1. Sell losing investments
A lot of folks lost money in the market this year. You can take a loss of up to $3,000 on your 2008 return. Any amount in excess of that must be carried over to your 2009 tax return.
2. Donate to charity
Donate clothes, toys, household goods, other items, or cash before Dec. 31. You’ll lower your taxable income while helping others. Remember that certain charitable contributions are not deductible. These include: Money or property you give to most civic leagues, social and sports clubs, labor unions, many foreign organizations, homeowners associations, political groups or candidates for public office, and individuals. To find a qualified organization go to IRS.gov and search for Publication 78 or call 1-877-829-5500. Also: if you charge your donation on a credit card, it is a valid 2008 deduction so long as it is made by Dec. 31 – even if you don’t pay the bill until 2009. And if you donate cash, there is a new rule that you must now have a bank record or written communication from a charity that indicates name, date and amount of the contribution.
3. Get a special break for helping with to disaster relief in the Midwest
Under the recently passed Heartland Disaster Tax Relief Act, taxpayers who itemize deductions can deduct up to 100% of their adjusted gross income, instead of the normal 50% limit, for qualifying cash contributions toward disaster relief efforts in certain parts of Arkansas, Illinois, Indiana, Iowa, Missouri, Nebraska or Wisconsin. These contributions do not count toward overall limitations on the amount of itemized deductions. Contributions must be made by Dec. 31. The areas must have been declared federal disaster areas on or after May 20 and before Aug. 1 of this year as a result of severe storms, tornados or flooding, and the areas must have been designated to receive individual assistance from the federal government because of the damage resulting from the disasters. More info at IRS.com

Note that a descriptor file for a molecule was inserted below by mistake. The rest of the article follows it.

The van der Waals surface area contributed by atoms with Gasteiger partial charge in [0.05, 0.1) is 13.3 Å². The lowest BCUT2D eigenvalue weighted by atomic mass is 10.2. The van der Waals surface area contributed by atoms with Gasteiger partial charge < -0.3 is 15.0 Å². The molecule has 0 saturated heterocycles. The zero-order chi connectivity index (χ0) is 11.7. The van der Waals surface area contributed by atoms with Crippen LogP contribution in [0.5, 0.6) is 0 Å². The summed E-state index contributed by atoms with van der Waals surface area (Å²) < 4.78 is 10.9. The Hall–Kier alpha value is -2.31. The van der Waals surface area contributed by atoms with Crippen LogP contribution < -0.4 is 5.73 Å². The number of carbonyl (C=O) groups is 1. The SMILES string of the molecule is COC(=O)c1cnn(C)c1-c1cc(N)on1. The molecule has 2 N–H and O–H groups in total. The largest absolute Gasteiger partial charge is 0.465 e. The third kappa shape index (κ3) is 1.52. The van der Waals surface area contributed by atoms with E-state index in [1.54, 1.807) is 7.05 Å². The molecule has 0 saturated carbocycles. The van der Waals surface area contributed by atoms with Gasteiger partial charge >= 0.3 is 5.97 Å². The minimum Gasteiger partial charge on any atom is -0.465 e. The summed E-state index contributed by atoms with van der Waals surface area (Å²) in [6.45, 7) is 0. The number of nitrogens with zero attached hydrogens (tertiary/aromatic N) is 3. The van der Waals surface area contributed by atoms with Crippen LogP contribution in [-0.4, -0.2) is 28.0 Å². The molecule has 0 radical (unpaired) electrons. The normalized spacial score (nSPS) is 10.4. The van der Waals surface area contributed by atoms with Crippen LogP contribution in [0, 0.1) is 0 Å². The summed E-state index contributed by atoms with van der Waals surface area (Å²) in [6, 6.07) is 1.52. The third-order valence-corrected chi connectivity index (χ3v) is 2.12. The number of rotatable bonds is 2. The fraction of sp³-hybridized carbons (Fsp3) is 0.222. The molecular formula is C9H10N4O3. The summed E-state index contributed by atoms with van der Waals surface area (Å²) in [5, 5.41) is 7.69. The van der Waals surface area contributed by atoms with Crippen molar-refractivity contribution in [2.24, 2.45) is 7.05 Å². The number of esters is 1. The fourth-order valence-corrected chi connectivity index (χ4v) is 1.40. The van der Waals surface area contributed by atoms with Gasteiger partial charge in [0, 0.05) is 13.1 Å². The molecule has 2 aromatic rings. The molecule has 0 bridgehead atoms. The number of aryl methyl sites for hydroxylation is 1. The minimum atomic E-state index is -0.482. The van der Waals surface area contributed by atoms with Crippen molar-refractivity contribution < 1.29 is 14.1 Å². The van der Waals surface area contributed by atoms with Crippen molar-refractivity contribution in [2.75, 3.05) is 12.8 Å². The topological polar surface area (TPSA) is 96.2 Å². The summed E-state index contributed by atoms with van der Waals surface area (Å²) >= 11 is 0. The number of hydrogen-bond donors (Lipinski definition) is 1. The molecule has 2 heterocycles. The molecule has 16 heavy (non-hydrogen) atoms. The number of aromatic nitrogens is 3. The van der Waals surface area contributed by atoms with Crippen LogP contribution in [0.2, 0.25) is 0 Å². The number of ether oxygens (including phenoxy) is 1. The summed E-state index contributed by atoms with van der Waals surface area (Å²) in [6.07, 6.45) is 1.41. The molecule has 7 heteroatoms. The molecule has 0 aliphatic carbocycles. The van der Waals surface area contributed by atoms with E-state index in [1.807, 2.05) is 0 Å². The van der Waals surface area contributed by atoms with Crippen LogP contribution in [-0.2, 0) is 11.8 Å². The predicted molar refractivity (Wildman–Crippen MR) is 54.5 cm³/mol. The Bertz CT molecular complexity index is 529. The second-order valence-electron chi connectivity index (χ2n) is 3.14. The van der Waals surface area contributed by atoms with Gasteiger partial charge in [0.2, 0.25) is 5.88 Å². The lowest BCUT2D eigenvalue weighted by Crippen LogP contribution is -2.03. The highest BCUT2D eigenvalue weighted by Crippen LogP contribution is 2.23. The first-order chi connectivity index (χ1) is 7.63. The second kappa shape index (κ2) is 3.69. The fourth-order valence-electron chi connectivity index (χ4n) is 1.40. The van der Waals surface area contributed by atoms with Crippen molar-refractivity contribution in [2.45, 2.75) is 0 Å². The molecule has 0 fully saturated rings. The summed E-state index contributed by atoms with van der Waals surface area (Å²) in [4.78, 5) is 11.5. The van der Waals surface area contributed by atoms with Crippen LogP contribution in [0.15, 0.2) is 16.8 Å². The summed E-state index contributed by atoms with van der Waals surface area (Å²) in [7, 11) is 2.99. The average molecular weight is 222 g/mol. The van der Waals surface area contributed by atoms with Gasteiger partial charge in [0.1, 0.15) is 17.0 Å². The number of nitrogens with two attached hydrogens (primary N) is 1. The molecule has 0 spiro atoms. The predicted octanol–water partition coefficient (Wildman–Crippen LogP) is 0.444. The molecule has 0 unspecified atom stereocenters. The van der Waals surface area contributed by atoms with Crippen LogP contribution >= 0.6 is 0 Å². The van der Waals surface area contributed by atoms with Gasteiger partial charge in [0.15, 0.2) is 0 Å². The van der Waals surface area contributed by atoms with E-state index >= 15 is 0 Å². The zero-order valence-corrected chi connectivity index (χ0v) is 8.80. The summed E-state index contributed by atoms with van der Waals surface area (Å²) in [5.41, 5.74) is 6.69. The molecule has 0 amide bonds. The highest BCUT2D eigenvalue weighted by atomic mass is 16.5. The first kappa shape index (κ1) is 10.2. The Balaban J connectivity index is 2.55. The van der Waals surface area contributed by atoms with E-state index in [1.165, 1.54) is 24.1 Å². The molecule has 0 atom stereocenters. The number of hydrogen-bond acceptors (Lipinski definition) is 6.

4. Prepay some bills
Another step is to pay your Jan. 1, 2009, mortgage payment by Dec. 31 so it is a part of 2008 taxes, though that means you won’t be able to deduct it for 2009. Also, you can make any real estate tax payments by Dec. 31 that are due the beginning of next year. Also look at medical expenses – if you want to have more deductible expenses for your 2008 return, see if you can squeeze in those doctor or dental visits before the 31st.
5. New real estate tax deduction
There is now an additional standard deduction for those who don’t itemize their deductions, but pay real estate taxes. If you don’t itemize deductions, you can claim up to a $500 deduction for property taxes ($1,000 for joint filers) on your 2008 and 2009 tax returns. If you’re planning any deductible expenses, wait until 2009 to pay for them. That way, you can claim the bigger standard deduction in 2008 and have extra deductions to itemize next year.
6. Check your paycheck withholding
Use the withholdings calculator at the IRS website to make sure that you aren’t having too much money taken out of your paycheck. No sense in loaning your money interest-free to Uncle Sam. Then make the change with your employer. IRS Withholding calculator
7. Maximize your 401(k)
For 2008, the maximum you can contribute to a 401(k) plan is $15,500, while the maximum amount you can contribute to an individual retirement account is $5,000. If you’re 50 or older, you can contribute up to $20,500 to a 401(k) and up to $6,000 to an IRA. Remember that you must make 401(k) contributions by year-end, while you have until April 15, 2009, for your 2008 IRA contribution.
8. Family values
If you had a baby or adopted a child in 2008, you should get a Social Security number for that child as soon as possible to ensure that you can include the child as a dependent on your 2008 return.
9. Check your economic stimulus
If you missed the Oct. 15 deadline for filing an income tax return for a economic stimulus payment, don’t worry. You can receive a payment in 2009 by filing an income tax return when the filing season opens in January. The IRS will have more information shortly. More information
10. First time homebuyers tax credit
There is a new tax credit available for a limited time, under the Housing and Economic Recovery Act of 2008. The credit operates much like an interest-free loan, because it must be repaid over a 15-year period. So, for example, an eligible taxpayer who buys a home today and properly claims the maximum available credit of $7,500 on his or her 2008 federal income tax return must begin repaying the credit by including one-fifteenth of this amount, or $500, as an additional tax on his or her 2010 return. Eligible taxpayers will claim the credit on new IRS Form 5405. The credit applies to primary home purchases between April 9, 2008, and June 30, 2009. First-time homebuyers are defined as those who have not owned a home in the three years prior to a purchase.